Even the Bad Times are Good: Mastering Sauvignon Blanc in Sancerre and Bordeaux

Visiting France in the Spring of 2013, it seemed likely it would be a difficult year: it was cold everywhere and bud break was substantially delayed. Things never really caught up during the growing season. Harvest was small and just about achieved ripeness.

The previous year had been difficult in many places: conditions in the Loire and in Bordeaux were somewhat similar overall, with rain in July, dry conditions in August and September, and then rain again. Harvested earlier, the whites may have come off better than the reds in Bordeaux. At the eastern edge of the Loire, Sancerre and Pouilly Fume produced quite rich 2012s, better than 2011 where there had been problems with rot.

At tastings of the 2012 and 2013 vintages in Sancerre and Pessac-Léognan, I was struck by the comparison between the regions and the vintages. The whites from Pessac offer a fascinating contrast with Sancerre. They range from 100% Sauvignon Blanc, which should be more or less directly comparable, to wines with up to 50% Sémillon. The more common use of oak in Bordeaux tends to soften the wines; and where new oak is used the flavor profile is quite distinct at this young age. Where Sémillon is high there is more of a nutty texture.

But Sancerre is no longer as distinct from Bordeaux as it used to be: the consequence of greater ripeness is that there are Sancerres where the fruits point more to peaches and apricots than citrus. Today, effectively Bordeaux and Sancerre each show a range of styles, with quite a bit of overlap. The old image of grassy herbaceousness has definitely gone.

Bordeaux tends to be citrus driven when there is 100% (or close to it) Sauvignon, with only occasional notes of grassiness. With Semillon the fruits become rounder and more stone-driven. But Sancerre is achieving a similar effect through greater ripeness. The richest Sancerre might be confused with Bordeaux; and some of the 100% Sauvignons in Bordeaux might be confused with Sancerre.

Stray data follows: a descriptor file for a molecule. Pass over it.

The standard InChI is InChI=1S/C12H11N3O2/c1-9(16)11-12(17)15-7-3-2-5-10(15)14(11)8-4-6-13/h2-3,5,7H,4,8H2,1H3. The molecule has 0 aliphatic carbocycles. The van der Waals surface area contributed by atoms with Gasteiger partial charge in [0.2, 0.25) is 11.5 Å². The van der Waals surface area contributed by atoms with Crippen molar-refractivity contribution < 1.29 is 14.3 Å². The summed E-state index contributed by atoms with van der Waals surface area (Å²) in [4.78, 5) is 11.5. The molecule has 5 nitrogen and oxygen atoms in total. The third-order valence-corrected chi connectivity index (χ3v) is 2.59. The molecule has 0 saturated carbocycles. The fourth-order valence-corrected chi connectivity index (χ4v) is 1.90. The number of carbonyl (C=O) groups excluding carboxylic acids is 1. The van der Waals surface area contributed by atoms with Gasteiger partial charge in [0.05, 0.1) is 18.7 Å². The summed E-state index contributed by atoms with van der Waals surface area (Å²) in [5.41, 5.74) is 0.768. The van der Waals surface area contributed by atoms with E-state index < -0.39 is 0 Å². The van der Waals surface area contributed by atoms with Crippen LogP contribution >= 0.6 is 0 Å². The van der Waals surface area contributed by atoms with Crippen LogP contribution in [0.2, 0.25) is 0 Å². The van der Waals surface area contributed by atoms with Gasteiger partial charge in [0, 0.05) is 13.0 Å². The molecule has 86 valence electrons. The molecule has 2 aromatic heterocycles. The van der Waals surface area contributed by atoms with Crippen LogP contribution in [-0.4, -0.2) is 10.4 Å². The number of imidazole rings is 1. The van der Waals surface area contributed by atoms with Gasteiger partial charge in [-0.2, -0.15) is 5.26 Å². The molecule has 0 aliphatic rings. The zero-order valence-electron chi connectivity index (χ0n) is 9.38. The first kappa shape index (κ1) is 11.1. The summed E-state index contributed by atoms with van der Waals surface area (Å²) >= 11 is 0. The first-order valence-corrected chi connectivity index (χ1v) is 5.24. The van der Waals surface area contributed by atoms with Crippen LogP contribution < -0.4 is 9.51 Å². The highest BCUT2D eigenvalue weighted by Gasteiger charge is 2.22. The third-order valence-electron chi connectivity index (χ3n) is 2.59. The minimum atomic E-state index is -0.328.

There seems, at this stage anyway, to be more of a distinct difference between 2012 and 2013 in Pessac than in Sancerre. In Pessac, acidity is noticeably more pressing in 2013, with fruits tending towards lemon and grapefruit, whereas 2012 gives more of a stone fruit impression.

In Sancerre, I noticed a great difference as to whether the current wine on offer was the 2013 or 2012 vintage. The difference was not so much in the intrinsic quality of the vintages (barrel samples show that 2013 was actually quite successful in Sancerre) or even the fact that the 2012 had had a year’s extra aging. The real point was that producers whose current vintage was 2013 had bottled it after no more than about four months on the lees; whereas producers who had not yet bottled 2013 and whose current vintage was 2012 had usually given the wine around eight months on the lees. The extra complexity from longer exposure to the lees was really evident. Is this the major difference between the artisanal and commercial approach?